They won their first go-round Dec. 1 and also have a tie for first, tie for second, sixth-place finish and tie for sixth. They lead the NFR average standings.

“To make a great run the first round, ended up winning the round, for me it just took the pressure off being here and kind of saying, ‘We can do this,’” Simpson said. “From that point on, we just kind of had fun with it.”

They have been roping together for two years, and along with Kolton Schmidt, this marks the first time three Canadians qualified for the NFR in team roping — and the first time a team roper has been in the competition since 2007.

“There’s a lot of guys from Canada that rope really well, and there’s … agroup of guys that actually worked their tails off to get team roping to where it is in Canada, so it’s pretty awesome to get to come down here knowing that all their hard work that they put in for us, it’s maybe starting to pay off a little bit,” Buhler said. “I feel like me and Levi are kind of reaping the rewards of their hard work.”

Team roping didn’t enter the Canadian Finals Rodeo until 2000, and it’s only recently become a major event.

“The (Canadian Professional Rodeo Association) had never really had team roping. They didn’t really want to let it into the CPRA, and then those guys, they fought so hard to get it,” Buhler said. “Next year, they’re saying there’s going to be even money, so team roping, it’s come a long way from the sweat that those guys have put in.”

Now, the two are feeling the support from all around the country. After their win the first night, Buhler had more than 100 text messages stack up on his phone.

“It was overwhelming. I sat there the next morning and made sure I texted them all back,” Buhler said. “Everybody up there wants us to do good.”

On Canadian Night, the support inside the Thomas & Mack should be loud. “O Canada” will be sung, and plenty of Canadian flags will be waved.

 

“Every year there’s Canadians that come down here. They love rodeo, they love watching it, and this is the biggest stage you can find it,” Simpson said. “This year, as far as I know, has to be one of the biggest followings. I bet on Canadian Night there’s going to be a sea of red in the stands. It’s already been that way.”

And while they’re soaking up the support they’ve received at their first NFR, it’s more than warranted, as they’ve had a successful event.

“To make it here, you’ve got to be confident that you’re among the best guys in the world,” Simpson said. “You’ve made it here, so you should be able to compete and hopefully do well. I never even dreamed that we were going to be doing this well … we’re just fortunate to be here.”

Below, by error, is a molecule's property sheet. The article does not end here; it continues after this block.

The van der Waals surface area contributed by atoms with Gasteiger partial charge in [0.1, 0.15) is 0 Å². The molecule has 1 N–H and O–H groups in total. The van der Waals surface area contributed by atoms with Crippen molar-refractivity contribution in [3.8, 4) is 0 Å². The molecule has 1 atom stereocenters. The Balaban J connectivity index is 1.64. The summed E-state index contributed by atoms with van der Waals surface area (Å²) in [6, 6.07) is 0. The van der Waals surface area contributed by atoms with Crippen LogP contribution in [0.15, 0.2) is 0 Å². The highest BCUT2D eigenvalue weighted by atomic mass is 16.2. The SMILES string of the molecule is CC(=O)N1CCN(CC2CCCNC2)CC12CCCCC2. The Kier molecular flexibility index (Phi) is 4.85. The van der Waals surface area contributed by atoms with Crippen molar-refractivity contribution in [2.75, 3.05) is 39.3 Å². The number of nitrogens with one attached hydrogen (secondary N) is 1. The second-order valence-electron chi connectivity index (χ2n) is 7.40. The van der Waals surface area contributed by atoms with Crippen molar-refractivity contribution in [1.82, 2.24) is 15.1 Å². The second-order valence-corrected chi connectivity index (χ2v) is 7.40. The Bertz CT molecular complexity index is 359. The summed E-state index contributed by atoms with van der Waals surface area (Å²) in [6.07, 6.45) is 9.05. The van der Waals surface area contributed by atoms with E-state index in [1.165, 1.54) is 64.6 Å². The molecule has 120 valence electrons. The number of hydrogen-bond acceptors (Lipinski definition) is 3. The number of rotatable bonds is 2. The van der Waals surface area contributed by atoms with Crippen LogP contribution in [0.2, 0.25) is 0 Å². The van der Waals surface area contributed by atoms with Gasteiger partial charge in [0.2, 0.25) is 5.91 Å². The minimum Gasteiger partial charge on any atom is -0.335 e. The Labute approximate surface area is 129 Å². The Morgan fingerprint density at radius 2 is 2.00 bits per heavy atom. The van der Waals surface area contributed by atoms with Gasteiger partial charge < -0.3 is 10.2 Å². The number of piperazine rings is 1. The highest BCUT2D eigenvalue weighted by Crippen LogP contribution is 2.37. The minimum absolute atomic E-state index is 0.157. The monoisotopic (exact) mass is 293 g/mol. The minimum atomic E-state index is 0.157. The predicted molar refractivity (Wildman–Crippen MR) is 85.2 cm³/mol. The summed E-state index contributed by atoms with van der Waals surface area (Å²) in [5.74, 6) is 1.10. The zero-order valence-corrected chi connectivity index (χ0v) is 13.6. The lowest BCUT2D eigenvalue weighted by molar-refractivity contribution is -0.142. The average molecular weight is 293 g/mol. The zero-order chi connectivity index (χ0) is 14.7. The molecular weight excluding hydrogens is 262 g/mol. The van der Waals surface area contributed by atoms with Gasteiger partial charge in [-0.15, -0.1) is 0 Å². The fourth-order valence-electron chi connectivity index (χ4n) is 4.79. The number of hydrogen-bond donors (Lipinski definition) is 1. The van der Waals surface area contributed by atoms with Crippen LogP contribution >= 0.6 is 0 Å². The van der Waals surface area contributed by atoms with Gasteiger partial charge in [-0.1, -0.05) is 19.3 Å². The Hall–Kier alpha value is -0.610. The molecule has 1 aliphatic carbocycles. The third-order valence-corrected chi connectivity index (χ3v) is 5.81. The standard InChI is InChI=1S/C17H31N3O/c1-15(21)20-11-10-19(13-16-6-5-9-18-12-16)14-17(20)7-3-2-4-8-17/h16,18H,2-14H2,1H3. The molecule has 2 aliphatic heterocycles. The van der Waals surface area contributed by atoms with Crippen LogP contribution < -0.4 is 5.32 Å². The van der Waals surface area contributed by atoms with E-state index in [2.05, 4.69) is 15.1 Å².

Contact Betsy Helfand at bhelfand@reviewjournal.com. Follow @BetsyHelfand on Twitter.

Family, friends and lots of drinks make for fun nights watching NFR at casinos

 

Bareback rider Jake Vold displays his buckle and bottle of Pendleton Whisky during the go-round awards party at the South Point Showroom on Tuesday night. Vold won for the third straight night. (Patrick Everson/Las Vegas Review-Journal)

By PATRICK EVERSON
LAS VEGAS REVIEW-JOURNAL

Every night throughout the Wrangler National Finals Rodeo, the Thomas & Mack Center packs ‘em in, running its sellout streak to 300 by the time the 2016 event wraps up Saturday. But those 17,000 or so folks in the arena represent just a fraction of rodeo fans here this week.

So where are the rest of those people while the riding, roping and racing takes place?

Thanks to viewing parties scattered up and down Las Vegas Strip, on Fremont Street downtown, at the South Point and many points beyond, thousands upon thousands of cowboys and cowgirls are right in the thick of the action, every night. The live, commercial-free feed provides sightlines you can’t even get from inside the Thomas & Mack Center.

And as a trip around town Tuesday night demonstrates, there are all sorts of ancillary benefits to the way the overwhelming majority of fans experience the 10-day December run each year. Here’s a timeline of how that trip unfolded.

 

7 P.M., THE D

Smack in the middle of the Fremont Street Experience lies the D Las Vegas, but head a block south to the hotel’s nightly viewing party, and that’s where the real action is during the NFR. A humongous enclosed tent provides seating for hundreds, who can view competition on two huge big screens facing out in each direction from the center of the room, with a full bar set up between the two screens.

There are even tables along each side with smaller monitors above them. So wherever you end up, you’re right on top of the rodeo. On this night, a big group fills out a huge round table to watch the action on one of the big screens. As the bareback riding breaks out of the chute to open the sixth go-round, everyone at the table is already revved up and ready to go.